Town on the Black Sea coast, c. 400 km north-west of Tbilisi, in the republic of Georgia. The name, in use by the early 4th century ad, derives from pichvi (Georg.: ‘pine tree’). Excavations begun in 1952 have shown that the site was settled between the late 2nd millennium bc and the early 1st bc. By the 2nd century bc a Hellenistic city had been established, and from the 2nd century ad it served as a Roman fortress, remains of which include residential, religious and commercial buildings within the stone wall, together with a water-supply system. It was a bishopric by ad 325, and remained under Byzantine control until the 780s when the west Georgian kingdom of Abkhazeti was created; the Catholicos-patriarch of Abkhazeti continued to reside there even after the decline of the united Georgian State in the 15th century. Bichvinta was under Turkish rule in the 17th–18th centuries, and became part of Russia in the early 19th century....

Article

Bidar  

George Michell

[Bīdar]

City in Karnataka, India. Once the capital of the Bahmani and Barid Shahi dynasties, it flourished in the 15th and 16th centuries. Bidar displaced Gulbarga as the capital of the Bahmani family dynasty when Shihab al-Din Ahmad (reg 1422–36) shifted his headquarters there shortly after acceding to the throne. Under this ruler, royal palaces were laid out and the fort was strengthened. Bidar’s outstanding personality and most notable builder in the second half of the 15th century was Mahmud Gawan, minister of Shams al-Din Muhammad III (reg 1463–82). After Mahmud Gawan’s murder in 1481, the Bahmani kingdom disintegrated rapidly. A former slave of Turkish origin, Qasim Barid, declared himself chief minister; his son, Amir Barid (reg 1527–43), after raising a succession of puppet rulers to the throne, established the Barid Shahi dynasty. Under Amir Barid, Bidar once again experienced prosperity, and the fort was renovated. In 1619...

Article

Bijapur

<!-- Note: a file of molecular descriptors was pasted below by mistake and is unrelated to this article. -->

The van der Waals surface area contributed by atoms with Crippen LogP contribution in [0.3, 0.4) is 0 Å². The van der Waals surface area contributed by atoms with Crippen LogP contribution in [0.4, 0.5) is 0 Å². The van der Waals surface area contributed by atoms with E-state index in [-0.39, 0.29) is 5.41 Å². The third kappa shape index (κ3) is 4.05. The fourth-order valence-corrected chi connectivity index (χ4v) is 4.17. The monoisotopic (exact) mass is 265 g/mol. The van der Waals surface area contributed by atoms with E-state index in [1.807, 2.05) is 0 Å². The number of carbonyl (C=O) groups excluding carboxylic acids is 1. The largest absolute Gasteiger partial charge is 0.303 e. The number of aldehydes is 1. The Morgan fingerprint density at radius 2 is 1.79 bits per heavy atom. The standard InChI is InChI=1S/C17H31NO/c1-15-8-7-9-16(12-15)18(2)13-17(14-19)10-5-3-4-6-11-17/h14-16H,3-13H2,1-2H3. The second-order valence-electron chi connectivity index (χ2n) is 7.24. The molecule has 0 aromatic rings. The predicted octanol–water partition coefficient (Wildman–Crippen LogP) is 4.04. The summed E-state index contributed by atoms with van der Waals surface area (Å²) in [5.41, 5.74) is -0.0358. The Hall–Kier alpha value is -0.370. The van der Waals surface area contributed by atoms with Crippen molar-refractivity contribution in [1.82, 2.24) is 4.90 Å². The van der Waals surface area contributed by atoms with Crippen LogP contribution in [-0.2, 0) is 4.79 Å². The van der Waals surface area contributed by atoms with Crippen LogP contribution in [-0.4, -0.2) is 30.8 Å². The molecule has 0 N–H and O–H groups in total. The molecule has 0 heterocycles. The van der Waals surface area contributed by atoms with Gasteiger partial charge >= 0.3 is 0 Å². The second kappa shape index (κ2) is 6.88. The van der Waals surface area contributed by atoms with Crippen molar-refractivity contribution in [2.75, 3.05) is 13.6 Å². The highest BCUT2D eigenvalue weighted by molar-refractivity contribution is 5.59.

George Michell

[anc. Vijayapura: ‘City of victory’]

City in Karnataka, India. Set in the arid tract between the rivers Bhima and Krishna, it was the capital of the ‛Adil Shahi dynasty and flourished from the late 15th century to the late 17th. Bijapur was one of the centres of Yadava power that fell to Muslim forces under ‛Ala al-Din of the Khalji dynasty in 1294. That there must have been extensive building at the site before the conquest is evident from the stone pillars and slabs from earlier structures incorporated into the city’s numerous mosques and tombs. The importance of Bijapur increased after 1347, when the Bahmani family dynasty took control of the Deccan. In the reorganization of the Bahmanid kingdom carried out in the 15th century by its chief minister Mahmud Gawan, Bijapur was constituted as a separate province with its own governor. After Mahmud Gawan’s murder in 1481, the governorship of the city fell to Yusuf ‛Adil Khan (...

Article

Bikaner  

City in northern Rajasthan, India. It was founded in ad 1488 by Rao Bhika, sixth son of Rao Jodha, founder of Jodhpur. Bhika’s fort (1485) outside the city’s southern wall is now in ruins but contains the royal cenotaphs: domed pavilions of sandstone and marble. A second, larger fort (Junagarh Fort) was built by Raja Rai Singh (reg 1571–1611) between 1583 and 1593. This immense complex houses palaces built between the 16th century and the early 20th. As at Jodhpur, their sandstone façades consist of lattice screens (jālīs) punctuated by projecting balcony forms. The main entry into the complex is the Suraj Pol (Sun Gate) of 1593. The palace apartments are notable for their sumptuous interiors, such as that at the Lal Niwas (late 16th century), which has floral wall paintings and lacquer doors, a ubiquitous feature at Bikaner. The Karan Mahal (1631–9...